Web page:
ARSC HPC Users' Newsletter 413, July 1, 2010

ARSC Summer Tours

Learn how scientists at UAF and around the world use supercomputers to solve some of the world's most pressing problems. ARSC's high-performance computing resources include petabyte-scale data storage facilities and supercomputers that can perform trillions of arithmetic calculations per second.

You and your guests are invited to attend the ARSC summer tours hosted in the Butrovich machine room viewing area, Wednesdays at 1:00 PM from June 2 through August 25. Meet at 009 Butrovich Building.

Attendees will also be given the chance to test drive remote controlled bots developed by ARSC's undergraduate Research Projects Assistants.

Call 907-450-8600 for more information.

Introducing Chugach

ARSC has continued the tradition of naming its supercomputers with Alaska- themed monikers by dubbing the newest member of its HPC family Chugach (pronounced CHOO-gatch) after the Chugach Mountains of Southcentral Alaska. The Chugach range about 250 miles over an area that includes Anchorage, located on Cook Inlet, to the East and the Bering Glacier to the West. Early Russian explorers to the region recorded the Eskimo tribal name of the "Chugachmiut" as "Chugatz" and "Tchougatskoi." Today, Chugachmiut is the consortium created to promote self-determination to the seven Alaska Native communities of the Chugach Region.

Chugach isn't the first set of mountains ARSC has memorialized in name. Denali, the Alaska Athabascan Indian name for Mount McKinley, was the name of ARSC's first supercomputer, a Cray 4-CPU Cray YMP that came online in 1993.

Using PuTTY SCP

[ By Don Bahls ]

A few months ago I had to move several large files with similar name patterns from the long term storage on seawolf.arsc.edu to a Windows system. After attempting to use FileZilla for a few files, I was reminded that PuTTY includes a command line scp command. So, I abandoned FileZilla and moved to the command line.

The file transfer process is straightforward.

  1. Get a ticket using the krb5.exe command as you normally do on Windows.
  2. Start a Windows command interpreter. Click "Start" then "Run" and enter "cmd".
  3. In the command interpreter switch to the directory where you'd like to transfer the files. For example:
    
       % cd Desktop
    
  4. Issue the "pscp.exe" command as you would issue scp on a Linux/Unix/Mac system:
    
       % "C:\Program Files\HPCMP Kerberos\pscp.exe" "user@seawolf.arsc.edu:/archive/u1/uaf/user/directory.*" .
    
       directory.use.9           
     1 kB 
       1.3 kB/s 
     ETA: 00:00:00 
     100%
       directory.use.1           
     0 kB 
       0.7 kB/s 
     ETA: 00:00:00 
     100%
       directory.use.2           
     0 kB 
       0.7 kB/s 
     ETA: 00:00:00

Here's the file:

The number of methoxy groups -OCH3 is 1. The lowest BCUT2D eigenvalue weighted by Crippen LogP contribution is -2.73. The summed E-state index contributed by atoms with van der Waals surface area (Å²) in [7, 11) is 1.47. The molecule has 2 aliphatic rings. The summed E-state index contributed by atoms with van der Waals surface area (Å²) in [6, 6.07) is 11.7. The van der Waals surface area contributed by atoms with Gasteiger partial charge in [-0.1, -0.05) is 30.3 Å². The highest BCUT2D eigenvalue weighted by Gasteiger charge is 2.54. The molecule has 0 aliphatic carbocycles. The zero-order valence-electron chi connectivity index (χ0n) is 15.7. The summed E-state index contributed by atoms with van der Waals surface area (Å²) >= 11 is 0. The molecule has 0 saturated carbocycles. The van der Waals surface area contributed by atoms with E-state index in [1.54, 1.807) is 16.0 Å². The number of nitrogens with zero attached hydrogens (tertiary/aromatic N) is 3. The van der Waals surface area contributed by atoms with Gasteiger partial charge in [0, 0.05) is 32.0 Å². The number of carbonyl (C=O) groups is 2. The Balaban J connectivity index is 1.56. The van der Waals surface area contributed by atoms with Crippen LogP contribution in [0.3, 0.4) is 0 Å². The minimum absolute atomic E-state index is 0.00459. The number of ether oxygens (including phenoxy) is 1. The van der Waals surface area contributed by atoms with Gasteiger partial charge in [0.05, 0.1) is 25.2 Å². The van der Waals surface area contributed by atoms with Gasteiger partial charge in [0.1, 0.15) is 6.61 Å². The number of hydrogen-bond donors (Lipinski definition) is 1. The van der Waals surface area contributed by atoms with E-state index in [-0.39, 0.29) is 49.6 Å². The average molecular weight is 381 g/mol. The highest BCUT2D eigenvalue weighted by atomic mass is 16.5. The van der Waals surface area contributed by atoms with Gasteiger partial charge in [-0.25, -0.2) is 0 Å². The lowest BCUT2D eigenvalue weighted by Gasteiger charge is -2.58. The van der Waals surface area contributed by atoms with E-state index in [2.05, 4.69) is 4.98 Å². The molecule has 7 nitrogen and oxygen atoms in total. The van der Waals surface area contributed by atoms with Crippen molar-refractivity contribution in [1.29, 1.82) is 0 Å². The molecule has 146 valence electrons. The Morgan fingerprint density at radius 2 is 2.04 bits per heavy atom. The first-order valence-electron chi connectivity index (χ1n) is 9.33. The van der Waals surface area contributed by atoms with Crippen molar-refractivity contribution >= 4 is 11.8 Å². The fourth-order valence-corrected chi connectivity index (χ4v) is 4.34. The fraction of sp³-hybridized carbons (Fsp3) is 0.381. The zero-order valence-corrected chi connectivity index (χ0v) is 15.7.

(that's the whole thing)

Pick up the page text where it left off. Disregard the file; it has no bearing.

100%
       directory.use.3           
     0 kB 
       0.7 kB/s 
     ETA: 00:00:00 
     100%
    

The one drawback is that pscp.exe will encrypt the file being transferred, so that can slow transfer rates a bit. But the ability to use "*", "?", etc., more than made up the difference in my case because I could easily skip the files I didn't need.

Running Multiple MPI Jobs on a Single Node

[ By Ed Kornkven ]

Many of our users use our supercomputers not to run single jobs of many processors, but rather many single-processor jobs. Since nodes are not shared on either Midnight or Pingo, and the smallest allocatable unit of each machine is a node, some of the users of those machines may be able to get better throughput and more bang for their allocation buck by running multiple jobs on a single node. We might expect this issue to become more important as node core counts continue to increase.

Back in issue 378 of this newsletter, Don Bahls demonstrated how to run multiple serial jobs on a single node using Matlab as an example. Users running serial codes are encouraged to take a look at that article here:

     /arsc/support/news/hpcnews/hpcnews378/index.xml#article3

However, what if your job is not serial, but an MPI job using small-scale parallelism? This article demonstrates how you can extend Don's technique to Midnight MPI jobs. This time we will use a multi-threaded HPL job running on the 16-core nodes of Midnight as an example.

HPL is the portable parallel Linpack code that is most famous as the benchmark that is used to rank computers on the Top500 list of the world's fastest machines. It uses MPI for solving a dense linear system of equations on parallel machines. The version that we will show here also uses two threads per MPI task in the core BLAS routine using the GotoBLAS library. See the following website for more information on GotoBLAS:

     http://www.tacc.utexas.edu/tacc-projects/

We will run this on Midnight, ARSC's Sun cluster, using Midnight's X4600 nodes which have 8 dual-core sockets. We will run two simultaneous HPL jobs on a node, four sockets per job. Getting these jobs set up requires some careful cooperation between PBS and the launch of the executable. The PBS script will execute mpirun for each job in our "for" loop. The mpirun executes a script which sets up the processor affinity so the MPI tasks and threads are properly placed on the node.